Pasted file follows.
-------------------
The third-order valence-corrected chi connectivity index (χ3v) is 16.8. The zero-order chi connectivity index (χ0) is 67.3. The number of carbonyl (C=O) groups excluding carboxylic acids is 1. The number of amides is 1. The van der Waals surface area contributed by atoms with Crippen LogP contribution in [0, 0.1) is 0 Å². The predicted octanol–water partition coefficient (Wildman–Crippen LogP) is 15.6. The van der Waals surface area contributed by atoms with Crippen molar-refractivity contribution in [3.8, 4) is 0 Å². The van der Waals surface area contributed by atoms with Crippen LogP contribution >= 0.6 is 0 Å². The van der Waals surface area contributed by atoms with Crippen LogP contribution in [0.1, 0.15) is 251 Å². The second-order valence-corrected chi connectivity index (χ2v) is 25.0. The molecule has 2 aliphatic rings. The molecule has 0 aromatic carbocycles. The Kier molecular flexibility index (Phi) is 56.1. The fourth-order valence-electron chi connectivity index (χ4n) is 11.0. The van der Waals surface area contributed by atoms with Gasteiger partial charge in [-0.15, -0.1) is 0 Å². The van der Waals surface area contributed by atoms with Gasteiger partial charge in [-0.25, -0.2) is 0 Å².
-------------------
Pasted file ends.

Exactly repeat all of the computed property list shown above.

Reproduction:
The third-order valence-corrected chi connectivity index (χ3v) is 16.8. The zero-order chi connectivity index (χ0) is 67.3. The number of carbonyl (C=O) groups excluding carboxylic acids is 1. The number of amides is 1. The van der Waals surface area contributed by atoms with Crippen LogP contribution in [0, 0.1) is 0 Å². The predicted octanol–water partition coefficient (Wildman–Crippen LogP) is 15.6. The van der Waals surface area contributed by atoms with Crippen molar-refractivity contribution in [3.8, 4) is 0 Å². The van der Waals surface area contributed by atoms with Crippen LogP contribution >= 0.6 is 0 Å². The van der Waals surface area contributed by atoms with Crippen LogP contribution in [0.1, 0.15) is 251 Å². The second-order valence-corrected chi connectivity index (χ2v) is 25.0. The molecule has 2 aliphatic rings. The molecule has 0 aromatic carbocycles. The Kier molecular flexibility index (Phi) is 56.1. The fourth-order valence-electron chi connectivity index (χ4n) is 11.0. The van der Waals surface area contributed by atoms with Gasteiger partial charge in [-0.15, -0.1) is 0 Å². The van der Waals surface area contributed by atoms with Gasteiger partial charge in [-0.25, -0.2) is 0 Å².